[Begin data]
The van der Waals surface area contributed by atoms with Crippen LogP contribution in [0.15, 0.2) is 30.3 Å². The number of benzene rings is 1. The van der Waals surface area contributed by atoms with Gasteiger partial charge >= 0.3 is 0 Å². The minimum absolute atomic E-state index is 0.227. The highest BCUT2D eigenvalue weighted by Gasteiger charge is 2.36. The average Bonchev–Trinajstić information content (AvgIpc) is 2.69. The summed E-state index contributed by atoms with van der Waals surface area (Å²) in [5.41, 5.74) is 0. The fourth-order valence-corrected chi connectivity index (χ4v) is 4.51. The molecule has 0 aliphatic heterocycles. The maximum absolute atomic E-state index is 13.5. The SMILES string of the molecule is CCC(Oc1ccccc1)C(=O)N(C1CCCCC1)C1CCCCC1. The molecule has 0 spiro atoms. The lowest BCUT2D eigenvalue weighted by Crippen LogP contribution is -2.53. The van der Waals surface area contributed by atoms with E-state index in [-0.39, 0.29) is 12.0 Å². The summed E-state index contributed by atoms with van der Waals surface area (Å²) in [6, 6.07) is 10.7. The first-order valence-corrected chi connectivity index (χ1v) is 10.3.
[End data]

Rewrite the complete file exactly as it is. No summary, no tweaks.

The van der Waals surface area contributed by atoms with Crippen LogP contribution in [0.15, 0.2) is 30.3 Å². The number of benzene rings is 1. The van der Waals surface area contributed by atoms with Gasteiger partial charge >= 0.3 is 0 Å². The minimum absolute atomic E-state index is 0.227. The highest BCUT2D eigenvalue weighted by Gasteiger charge is 2.36. The average Bonchev–Trinajstić information content (AvgIpc) is 2.69. The summed E-state index contributed by atoms with van der Waals surface area (Å²) in [5.41, 5.74) is 0. The fourth-order valence-corrected chi connectivity index (χ4v) is 4.51. The molecule has 0 aliphatic heterocycles. The maximum absolute atomic E-state index is 13.5. The SMILES string of the molecule is CCC(Oc1ccccc1)C(=O)N(C1CCCCC1)C1CCCCC1. The molecule has 0 spiro atoms. The lowest BCUT2D eigenvalue weighted by Crippen LogP contribution is -2.53. The van der Waals surface area contributed by atoms with E-state index in [-0.39, 0.29) is 12.0 Å². The summed E-state index contributed by atoms with van der Waals surface area (Å²) in [6, 6.07) is 10.7. The first-order valence-corrected chi connectivity index (χ1v) is 10.3.